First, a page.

jenny99 Wed 17-Apr-13 18:33:31

Thank you. Yes I think I am not entitled to sp maintenance and able to make a clean break so I need to work out how to do that rather than maintenance.

I am able, and planning to go back to work but I haven't worked for 15 years and am assuming my earning capacity would not be much.

All input welcomed and helpful smile

Lonecatwithkitten Wed 17-Apr-13 19:41:30

Be aware that what your solicitor says is merely their opinion and the eventual financial consent order may differ. In my case the split of assets started 50:50 as was then altered to reflect the value of the school fees over the period they would need to be paid. I'm not saying this will happen, but if your husband gets the right solicitor they can argue this successfully.

JoelleCarrington Thu 18-Apr-13 09:51:16

It sounds to me like you will be entitled to spousal maintenance particularly if you have not worked for 15 years and your husband is a high earner. Further, if you are the children's primary carer you are likely to walk away with over 50% of the assets (larger lump sum to allow you to re-house with the children).

jenny99 Thu 18-Apr-13 10:22:57

I am the primary carer. He leaves home at 6am and comes back at 8pm. In our initial discussion I said that we are both their parents and I don't want to take the children away from him. Isaid it would break my heart to not be with them for even a day but that it would be unreasonable of me to expect to be with them more than 50% of the time. Now I am realising that I actually am with them way more than that at the moment and why should that change? So confusing and complicate sad

jenny99 Thu 18-Apr-13 10:30:27

Sorry for typos....
Was typing on phone and then it rang!

My confusion is more about what to estimate my future needs are. We are lucky enough to have enough assets to keep our current home and buy another one for me. But I guess I need to estimate what bills etc will be. There is so much to think about and it is hard with it being such an emotional time to have a concentrated 'thinking head' too! Definitely thinking that a clean break would be beneficial emotionally.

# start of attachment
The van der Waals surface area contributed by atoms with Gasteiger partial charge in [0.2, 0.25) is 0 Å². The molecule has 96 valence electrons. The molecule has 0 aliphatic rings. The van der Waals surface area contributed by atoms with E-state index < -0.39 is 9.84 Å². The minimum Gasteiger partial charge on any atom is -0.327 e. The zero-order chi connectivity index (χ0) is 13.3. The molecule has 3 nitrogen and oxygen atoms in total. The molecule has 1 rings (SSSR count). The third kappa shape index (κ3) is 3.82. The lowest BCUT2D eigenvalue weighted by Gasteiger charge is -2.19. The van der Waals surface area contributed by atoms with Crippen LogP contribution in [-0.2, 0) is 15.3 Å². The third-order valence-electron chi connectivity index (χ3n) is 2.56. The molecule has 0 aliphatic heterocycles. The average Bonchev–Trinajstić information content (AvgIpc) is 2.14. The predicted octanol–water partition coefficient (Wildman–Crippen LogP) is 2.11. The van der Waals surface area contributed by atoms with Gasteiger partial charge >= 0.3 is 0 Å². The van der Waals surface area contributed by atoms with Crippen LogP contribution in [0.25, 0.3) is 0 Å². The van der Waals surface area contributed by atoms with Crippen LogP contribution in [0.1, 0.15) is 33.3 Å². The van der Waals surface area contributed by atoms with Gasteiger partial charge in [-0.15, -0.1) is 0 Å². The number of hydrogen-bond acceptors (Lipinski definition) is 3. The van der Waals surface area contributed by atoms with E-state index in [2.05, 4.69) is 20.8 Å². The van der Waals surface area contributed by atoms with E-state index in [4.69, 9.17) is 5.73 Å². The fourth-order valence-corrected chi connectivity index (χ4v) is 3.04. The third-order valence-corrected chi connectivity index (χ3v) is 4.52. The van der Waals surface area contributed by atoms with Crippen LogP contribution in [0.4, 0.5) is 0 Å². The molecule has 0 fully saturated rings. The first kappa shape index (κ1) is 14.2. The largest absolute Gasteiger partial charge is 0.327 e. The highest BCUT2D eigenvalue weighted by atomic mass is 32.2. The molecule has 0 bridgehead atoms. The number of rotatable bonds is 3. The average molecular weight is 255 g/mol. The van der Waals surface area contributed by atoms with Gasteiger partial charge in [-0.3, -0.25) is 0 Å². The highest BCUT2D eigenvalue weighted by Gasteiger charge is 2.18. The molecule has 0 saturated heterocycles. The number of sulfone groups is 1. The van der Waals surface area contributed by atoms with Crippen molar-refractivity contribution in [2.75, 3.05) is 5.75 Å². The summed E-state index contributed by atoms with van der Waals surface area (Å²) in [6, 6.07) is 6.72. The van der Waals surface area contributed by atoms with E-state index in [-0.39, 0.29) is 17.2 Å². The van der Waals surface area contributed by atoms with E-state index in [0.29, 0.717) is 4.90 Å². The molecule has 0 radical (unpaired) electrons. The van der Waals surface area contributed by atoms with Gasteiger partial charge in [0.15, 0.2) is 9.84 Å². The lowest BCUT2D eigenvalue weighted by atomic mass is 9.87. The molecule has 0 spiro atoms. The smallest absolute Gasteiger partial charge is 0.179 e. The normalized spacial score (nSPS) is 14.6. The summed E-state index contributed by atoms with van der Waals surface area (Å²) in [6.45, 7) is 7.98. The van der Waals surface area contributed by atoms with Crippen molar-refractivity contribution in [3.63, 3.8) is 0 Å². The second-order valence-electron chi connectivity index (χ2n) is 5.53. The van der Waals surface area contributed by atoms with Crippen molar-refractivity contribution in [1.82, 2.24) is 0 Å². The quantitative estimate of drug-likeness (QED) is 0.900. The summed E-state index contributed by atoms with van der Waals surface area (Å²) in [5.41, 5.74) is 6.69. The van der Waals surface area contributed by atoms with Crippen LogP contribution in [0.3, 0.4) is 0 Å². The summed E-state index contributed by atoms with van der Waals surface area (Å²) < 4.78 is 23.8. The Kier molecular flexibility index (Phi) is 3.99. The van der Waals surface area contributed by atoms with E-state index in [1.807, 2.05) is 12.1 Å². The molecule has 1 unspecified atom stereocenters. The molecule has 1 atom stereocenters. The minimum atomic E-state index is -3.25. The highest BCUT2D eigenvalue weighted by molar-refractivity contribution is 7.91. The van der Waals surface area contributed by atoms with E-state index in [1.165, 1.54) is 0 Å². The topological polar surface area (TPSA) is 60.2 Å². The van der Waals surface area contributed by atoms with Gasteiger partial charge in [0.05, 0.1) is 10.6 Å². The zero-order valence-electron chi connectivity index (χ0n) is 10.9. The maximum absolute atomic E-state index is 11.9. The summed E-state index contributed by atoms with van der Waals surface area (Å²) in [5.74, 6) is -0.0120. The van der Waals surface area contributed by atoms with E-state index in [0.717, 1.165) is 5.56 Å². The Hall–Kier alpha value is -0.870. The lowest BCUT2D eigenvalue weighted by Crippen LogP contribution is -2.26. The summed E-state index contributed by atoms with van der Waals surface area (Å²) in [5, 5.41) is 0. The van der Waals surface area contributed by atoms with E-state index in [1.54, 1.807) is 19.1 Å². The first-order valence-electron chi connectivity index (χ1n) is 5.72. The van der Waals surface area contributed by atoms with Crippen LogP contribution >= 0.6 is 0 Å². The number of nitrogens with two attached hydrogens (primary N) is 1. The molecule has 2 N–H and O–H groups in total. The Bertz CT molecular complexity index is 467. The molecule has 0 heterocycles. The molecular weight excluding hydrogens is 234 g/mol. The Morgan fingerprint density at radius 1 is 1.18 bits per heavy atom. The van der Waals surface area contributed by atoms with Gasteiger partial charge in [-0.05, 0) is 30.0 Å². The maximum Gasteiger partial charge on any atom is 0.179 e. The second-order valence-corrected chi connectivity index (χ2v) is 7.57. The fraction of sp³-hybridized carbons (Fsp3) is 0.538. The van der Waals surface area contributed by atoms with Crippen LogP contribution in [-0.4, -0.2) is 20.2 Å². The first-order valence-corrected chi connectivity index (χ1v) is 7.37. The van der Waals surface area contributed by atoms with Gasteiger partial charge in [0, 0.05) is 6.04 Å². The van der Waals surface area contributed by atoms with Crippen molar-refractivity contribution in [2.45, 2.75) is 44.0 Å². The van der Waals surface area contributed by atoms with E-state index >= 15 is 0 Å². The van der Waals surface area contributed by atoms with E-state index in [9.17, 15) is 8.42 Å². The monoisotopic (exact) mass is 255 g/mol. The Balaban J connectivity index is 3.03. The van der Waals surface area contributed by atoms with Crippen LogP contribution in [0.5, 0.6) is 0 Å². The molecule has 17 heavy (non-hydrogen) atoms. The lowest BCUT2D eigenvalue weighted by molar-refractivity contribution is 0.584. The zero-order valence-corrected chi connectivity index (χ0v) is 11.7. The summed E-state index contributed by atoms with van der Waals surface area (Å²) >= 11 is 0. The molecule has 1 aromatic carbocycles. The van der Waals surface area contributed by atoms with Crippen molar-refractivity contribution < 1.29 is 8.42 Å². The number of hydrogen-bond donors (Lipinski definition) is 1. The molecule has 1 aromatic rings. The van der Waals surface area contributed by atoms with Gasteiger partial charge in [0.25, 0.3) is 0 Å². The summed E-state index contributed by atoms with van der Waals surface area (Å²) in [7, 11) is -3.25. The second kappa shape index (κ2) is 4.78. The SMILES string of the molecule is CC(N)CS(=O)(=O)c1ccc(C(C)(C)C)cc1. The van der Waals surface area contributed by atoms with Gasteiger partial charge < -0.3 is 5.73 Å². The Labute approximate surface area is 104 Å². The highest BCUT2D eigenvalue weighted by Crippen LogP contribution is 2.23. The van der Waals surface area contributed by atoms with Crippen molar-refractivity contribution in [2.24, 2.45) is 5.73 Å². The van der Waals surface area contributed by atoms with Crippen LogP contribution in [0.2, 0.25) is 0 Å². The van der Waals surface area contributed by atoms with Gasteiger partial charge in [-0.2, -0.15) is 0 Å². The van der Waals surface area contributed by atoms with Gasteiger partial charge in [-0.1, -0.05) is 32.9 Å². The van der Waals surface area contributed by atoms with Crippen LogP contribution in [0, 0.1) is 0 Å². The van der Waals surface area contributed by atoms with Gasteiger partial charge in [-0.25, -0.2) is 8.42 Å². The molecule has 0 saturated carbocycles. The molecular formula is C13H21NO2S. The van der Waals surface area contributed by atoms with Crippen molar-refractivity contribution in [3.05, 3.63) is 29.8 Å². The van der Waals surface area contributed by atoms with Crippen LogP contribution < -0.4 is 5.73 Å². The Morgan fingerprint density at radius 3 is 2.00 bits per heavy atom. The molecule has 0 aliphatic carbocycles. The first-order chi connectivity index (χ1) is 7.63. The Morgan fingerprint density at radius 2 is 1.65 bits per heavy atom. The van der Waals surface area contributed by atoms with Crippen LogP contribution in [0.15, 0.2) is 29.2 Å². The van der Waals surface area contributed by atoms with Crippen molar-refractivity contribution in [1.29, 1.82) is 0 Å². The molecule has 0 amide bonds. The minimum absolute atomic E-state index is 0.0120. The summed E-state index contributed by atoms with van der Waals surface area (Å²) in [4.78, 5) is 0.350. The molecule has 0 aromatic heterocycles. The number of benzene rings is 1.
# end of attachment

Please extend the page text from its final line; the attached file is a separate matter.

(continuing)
Bossybritches22 Thu 18-Apr-13 10:31:46

HE may not want a solicitor but YOU ate the one who could lose out massively financially.

Please get some basic advice for your own peace of mind.

Make sure you think of everything you spend on the kids, it all adds up so be generous in your estimates.

jenny99 Thu 18-Apr-13 10:38:29

I have suggested a mediator or collaborative lawyer but he wants to use a solicitor. Thank you, I have seen a solicitor, the things I mentioned I have taken legal advice on were from a face to face meeting with my solicitor.

I don't want to lose out financially in the sense that I don't want to not have what I am entitled to but morally it doesn't sit quite right to take so much??

That's why I'd prefer a clean break. My solicitor is very 'you deserve this...' But I'm still unsure...

Yep I am sure it adds up - that why the estimating is soooo hard! And right now my DS is happy with Next but he has hinted a bit that Hollister is much cooler ;)

How do I estimate increased costs...driving lessons in 2 years....etc??

Aaargh! Lol.

As Tesco would say ....thank you for all your comments and suggestions EVERY LITTLE HELPS smile

Collaborate Thu 18-Apr-13 11:00:47

Had a case end yesterday where wife on £44k got more than H in £59k because he could afford more of a mortgage. She had no maintenance claim for herself but still got more capital because of this. Was a v harsh order for H, but highlights the need for you to get proper legal advice rather than relying on the experiences of others in substitution.

skyebluesapphire Sat 27-Apr-13 18:53:31

I second legal advice and mediation to discuss. It's cheaper than going to court.

Martyn Lewis Money Saving Expert website has a budget calculator on it where you can fork out your expenses over twelve months. It is really good for forking out your annual expenditure